Future growth plans in the short-term and long-term are not always easily identifiable. Cameron Kriss, President of Best Payroll Services suggests, “You need to take one step back if you want to take two steps forward in business,” and “investing money, time and other resources is absolutely imperative if you want to improve your company’s finances in the long term.”
Here are five practical ways to improve your company’s fiscal outlook in the long-term:
Invest in a market survey.
One of the problems that many small and mid-sized businesses make is this: they try to do too much. Consider this: a business associate suggests you begin selling a particular product extension because that’s what many of his friends want. Another industry peer says she read an article that a specific kind of service is the future of your industry. One friend after another has an idea about what you should market and ell.
Is accepting this kind of advice wise? Often you won’t know until it is too late and you’ve sunk time and money into their ideas. More importantly, you can run the risk of selling too many products and services in the first place. A market survey is a much better way to determine what will succeed in the marketplace than relying on anecdotes from business associates, friends, or even short-term sales. Investing in a customer survey could spur an increase in revenues and profits that dwarfs what your company spent on the survey.
Focus on what you do best.
Do you recall the high-technology boom of the 1990s? For a while, it was such a high-growth industry that companies in other industries became involved in high-tech. Many of these ventures failed because high-tech newbies didn’t know what they were doing.
Charles Warton, VP of Operations for Credit Card Processing Specialists says: “Focusing is what often separates the winners in business from the losers in business.” “Your focus should be twofold — producing or selling what the public wants and producing or selling products or services that you have expertise in producing or selling.” The U.S. Small Business Administration (SBA) blog, in an article entitled 3 Tips for Growing Your Business During Tough Times asserts that focusing on your “core strengths” is particularly important when the economy is bad.
Invest in people.
Paying employees as little as you can get away with sounds like an appealing way to improve your company’s finances. It is appealing — if those same low-paid employees are very productive. The better strategy is to find the best, most productive people for each and every role. That sounds like a pain in the neck. It is, but it’s worth it.
“Too many companies are too slow to make personnel decisions,” said Josh Moody, President of Top Credit Card Processor Ratings. “Firing people is never easy, but unproductive employees often reduce their colleagues’ productivity. Hiring a productive employee can have a positive domino effect on the company.” Josh believes it’s wise to hire productive independent contractors instead of employees if your company needs people at particular times rather than all year.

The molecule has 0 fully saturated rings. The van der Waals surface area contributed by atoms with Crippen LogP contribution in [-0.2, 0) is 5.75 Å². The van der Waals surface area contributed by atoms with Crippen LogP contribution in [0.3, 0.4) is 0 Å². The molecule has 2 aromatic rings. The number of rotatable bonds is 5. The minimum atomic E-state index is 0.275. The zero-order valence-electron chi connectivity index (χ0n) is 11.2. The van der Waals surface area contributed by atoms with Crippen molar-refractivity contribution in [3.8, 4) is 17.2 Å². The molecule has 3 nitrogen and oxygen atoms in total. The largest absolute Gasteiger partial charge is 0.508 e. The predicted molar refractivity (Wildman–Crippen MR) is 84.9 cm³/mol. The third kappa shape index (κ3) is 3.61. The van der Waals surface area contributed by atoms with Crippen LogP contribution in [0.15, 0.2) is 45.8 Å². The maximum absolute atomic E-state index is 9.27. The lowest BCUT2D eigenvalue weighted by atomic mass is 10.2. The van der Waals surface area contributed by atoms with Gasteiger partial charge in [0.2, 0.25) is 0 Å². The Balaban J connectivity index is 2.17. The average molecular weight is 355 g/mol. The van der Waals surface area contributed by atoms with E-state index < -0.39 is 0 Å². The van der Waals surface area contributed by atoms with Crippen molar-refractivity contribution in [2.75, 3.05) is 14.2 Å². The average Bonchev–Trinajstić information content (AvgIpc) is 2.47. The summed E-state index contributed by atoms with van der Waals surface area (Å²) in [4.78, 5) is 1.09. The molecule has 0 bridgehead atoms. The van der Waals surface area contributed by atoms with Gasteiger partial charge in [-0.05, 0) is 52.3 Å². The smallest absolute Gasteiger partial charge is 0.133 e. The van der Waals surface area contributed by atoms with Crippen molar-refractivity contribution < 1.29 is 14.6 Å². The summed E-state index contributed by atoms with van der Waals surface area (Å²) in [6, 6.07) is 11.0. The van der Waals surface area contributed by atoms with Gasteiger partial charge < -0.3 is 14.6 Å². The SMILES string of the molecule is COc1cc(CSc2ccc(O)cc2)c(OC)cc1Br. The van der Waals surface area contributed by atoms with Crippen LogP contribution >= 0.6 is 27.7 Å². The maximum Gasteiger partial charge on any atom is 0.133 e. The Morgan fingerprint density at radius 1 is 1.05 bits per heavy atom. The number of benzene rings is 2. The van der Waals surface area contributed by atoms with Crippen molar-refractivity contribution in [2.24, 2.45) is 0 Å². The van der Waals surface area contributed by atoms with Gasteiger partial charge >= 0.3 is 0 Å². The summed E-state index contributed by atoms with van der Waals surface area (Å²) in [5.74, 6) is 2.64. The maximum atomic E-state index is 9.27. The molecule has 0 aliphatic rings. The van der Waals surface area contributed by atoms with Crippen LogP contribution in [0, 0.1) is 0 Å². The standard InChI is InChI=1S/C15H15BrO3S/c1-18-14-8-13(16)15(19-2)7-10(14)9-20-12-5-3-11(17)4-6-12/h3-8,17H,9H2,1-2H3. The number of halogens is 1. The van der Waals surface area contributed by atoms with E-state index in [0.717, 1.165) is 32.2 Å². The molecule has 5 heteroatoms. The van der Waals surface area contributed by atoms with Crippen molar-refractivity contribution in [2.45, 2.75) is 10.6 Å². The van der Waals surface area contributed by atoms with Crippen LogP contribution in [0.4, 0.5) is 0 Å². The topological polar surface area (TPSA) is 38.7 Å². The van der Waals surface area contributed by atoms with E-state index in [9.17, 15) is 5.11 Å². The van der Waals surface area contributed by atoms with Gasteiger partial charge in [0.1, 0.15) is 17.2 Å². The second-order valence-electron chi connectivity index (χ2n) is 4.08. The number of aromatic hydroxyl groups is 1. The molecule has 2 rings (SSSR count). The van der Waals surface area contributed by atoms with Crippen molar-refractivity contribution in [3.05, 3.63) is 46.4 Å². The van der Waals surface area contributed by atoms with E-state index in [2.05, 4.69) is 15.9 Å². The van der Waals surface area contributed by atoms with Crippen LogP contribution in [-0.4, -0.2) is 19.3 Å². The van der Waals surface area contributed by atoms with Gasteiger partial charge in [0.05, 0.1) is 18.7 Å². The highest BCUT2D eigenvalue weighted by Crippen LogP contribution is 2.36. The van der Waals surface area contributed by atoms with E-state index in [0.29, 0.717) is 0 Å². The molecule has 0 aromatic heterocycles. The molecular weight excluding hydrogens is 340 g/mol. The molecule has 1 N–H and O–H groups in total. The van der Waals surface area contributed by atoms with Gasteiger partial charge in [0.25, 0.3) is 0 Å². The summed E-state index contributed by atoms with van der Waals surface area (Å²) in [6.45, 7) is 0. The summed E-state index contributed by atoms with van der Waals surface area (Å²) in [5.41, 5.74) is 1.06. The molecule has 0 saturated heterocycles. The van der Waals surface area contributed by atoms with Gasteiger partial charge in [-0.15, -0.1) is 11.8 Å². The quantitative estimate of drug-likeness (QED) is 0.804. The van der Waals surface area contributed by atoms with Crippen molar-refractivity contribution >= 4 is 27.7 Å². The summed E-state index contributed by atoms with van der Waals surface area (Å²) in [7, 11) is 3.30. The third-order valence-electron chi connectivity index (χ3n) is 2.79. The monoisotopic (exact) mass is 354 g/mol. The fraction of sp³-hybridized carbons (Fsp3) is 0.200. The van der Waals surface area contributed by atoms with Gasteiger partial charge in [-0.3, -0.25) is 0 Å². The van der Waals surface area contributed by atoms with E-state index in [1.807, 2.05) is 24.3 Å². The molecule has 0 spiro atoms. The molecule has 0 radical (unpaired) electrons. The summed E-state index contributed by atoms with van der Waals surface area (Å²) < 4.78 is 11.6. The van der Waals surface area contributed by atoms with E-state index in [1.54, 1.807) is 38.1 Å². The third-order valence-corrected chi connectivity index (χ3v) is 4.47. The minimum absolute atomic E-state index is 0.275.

The SBA dives deeper into this topic by asking the question: Hire a Contractor or an Employee? There’s a distinct difference between the two and misclassification “may have a number of costly legal consequences.”
Consider expansion financing.
Many small businesses need new equipment to manufacture a better product. Many other small businesses need a new office in a better location — or a larger office to accommodate growth. Saving money until you can afford to make a large investment sounds wise, but it can be penny wise and pound foolish. In fact, you can lose a market opportunity by waiting.
Of course, spending money you don’t have is impossible. Consequently, you should explore business financing options including a small business loan. SBA loan programs are available for small businesses that want to expand.
Explore a joint venture.
Small businesses can increase revenues and profits by co-investing in a project with another business that they don’t have the wherewithal to invest in by themselves. For example, there might be a parcel of land in an area that is attractive to prospective homebuyers, but the small business can’t afford to build homes on that parcel.
Instead, the owner can persuade another company to help buy the parcel or build the homes. Joint ventures are an ideal way for two companies to improve their finances. The companies share the expenses on a project.1 They share the revenues as well, but the revenues would be zero without the joint venture.
Will any of these strategies work? There are, of course, no guarantees but they are proven tactics that may make sense for your small business.